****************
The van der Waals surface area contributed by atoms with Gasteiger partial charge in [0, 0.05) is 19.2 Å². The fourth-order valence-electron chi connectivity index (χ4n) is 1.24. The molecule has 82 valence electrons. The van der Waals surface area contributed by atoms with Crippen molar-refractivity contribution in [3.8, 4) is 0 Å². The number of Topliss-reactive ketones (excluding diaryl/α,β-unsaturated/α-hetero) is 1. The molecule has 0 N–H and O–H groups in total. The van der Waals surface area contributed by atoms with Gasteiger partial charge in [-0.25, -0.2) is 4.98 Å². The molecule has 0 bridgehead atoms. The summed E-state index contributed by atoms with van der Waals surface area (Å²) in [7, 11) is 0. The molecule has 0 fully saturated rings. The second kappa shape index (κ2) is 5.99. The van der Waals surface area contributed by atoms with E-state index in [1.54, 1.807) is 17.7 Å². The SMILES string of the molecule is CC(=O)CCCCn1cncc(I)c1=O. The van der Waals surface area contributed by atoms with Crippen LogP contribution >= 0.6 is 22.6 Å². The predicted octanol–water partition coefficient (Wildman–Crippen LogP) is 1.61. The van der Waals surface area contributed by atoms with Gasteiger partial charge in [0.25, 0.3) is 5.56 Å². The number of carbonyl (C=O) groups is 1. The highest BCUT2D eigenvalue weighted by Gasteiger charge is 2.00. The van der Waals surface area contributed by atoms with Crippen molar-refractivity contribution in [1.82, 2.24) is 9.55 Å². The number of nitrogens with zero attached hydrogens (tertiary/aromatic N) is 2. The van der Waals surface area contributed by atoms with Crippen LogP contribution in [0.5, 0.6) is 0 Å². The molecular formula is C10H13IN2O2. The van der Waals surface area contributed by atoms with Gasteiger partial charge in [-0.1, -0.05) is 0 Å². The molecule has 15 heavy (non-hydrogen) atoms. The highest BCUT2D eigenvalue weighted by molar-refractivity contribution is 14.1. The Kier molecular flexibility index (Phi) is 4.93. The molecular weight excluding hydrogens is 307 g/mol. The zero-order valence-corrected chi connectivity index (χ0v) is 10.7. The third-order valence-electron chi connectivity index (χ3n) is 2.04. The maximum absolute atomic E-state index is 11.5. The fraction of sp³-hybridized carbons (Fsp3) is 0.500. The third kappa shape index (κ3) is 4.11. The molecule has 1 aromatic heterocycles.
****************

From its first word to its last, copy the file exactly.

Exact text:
The van der Waals surface area contributed by atoms with Gasteiger partial charge in [0, 0.05) is 19.2 Å². The fourth-order valence-electron chi connectivity index (χ4n) is 1.24. The molecule has 82 valence electrons. The van der Waals surface area contributed by atoms with Crippen molar-refractivity contribution in [3.8, 4) is 0 Å². The number of Topliss-reactive ketones (excluding diaryl/α,β-unsaturated/α-hetero) is 1. The molecule has 0 N–H and O–H groups in total. The van der Waals surface area contributed by atoms with Gasteiger partial charge in [-0.25, -0.2) is 4.98 Å². The molecule has 0 bridgehead atoms. The summed E-state index contributed by atoms with van der Waals surface area (Å²) in [7, 11) is 0. The molecule has 0 fully saturated rings. The second kappa shape index (κ2) is 5.99. The van der Waals surface area contributed by atoms with E-state index in [1.54, 1.807) is 17.7 Å². The SMILES string of the molecule is CC(=O)CCCCn1cncc(I)c1=O. The van der Waals surface area contributed by atoms with Crippen LogP contribution >= 0.6 is 22.6 Å². The predicted octanol–water partition coefficient (Wildman–Crippen LogP) is 1.61. The van der Waals surface area contributed by atoms with Gasteiger partial charge in [0.25, 0.3) is 5.56 Å². The number of carbonyl (C=O) groups is 1. The highest BCUT2D eigenvalue weighted by Gasteiger charge is 2.00. The van der Waals surface area contributed by atoms with Crippen molar-refractivity contribution in [1.82, 2.24) is 9.55 Å². The number of nitrogens with zero attached hydrogens (tertiary/aromatic N) is 2. The van der Waals surface area contributed by atoms with Crippen LogP contribution in [0.5, 0.6) is 0 Å². The molecular formula is C10H13IN2O2. The van der Waals surface area contributed by atoms with Gasteiger partial charge in [-0.1, -0.05) is 0 Å². The molecule has 15 heavy (non-hydrogen) atoms. The highest BCUT2D eigenvalue weighted by molar-refractivity contribution is 14.1. The Kier molecular flexibility index (Phi) is 4.93. The molecular weight excluding hydrogens is 307 g/mol. The zero-order valence-corrected chi connectivity index (χ0v) is 10.7. The third-order valence-electron chi connectivity index (χ3n) is 2.04. The maximum absolute atomic E-state index is 11.5. The fraction of sp³-hybridized carbons (Fsp3) is 0.500. The third kappa shape index (κ3) is 4.11. The molecule has 1 aromatic heterocycles.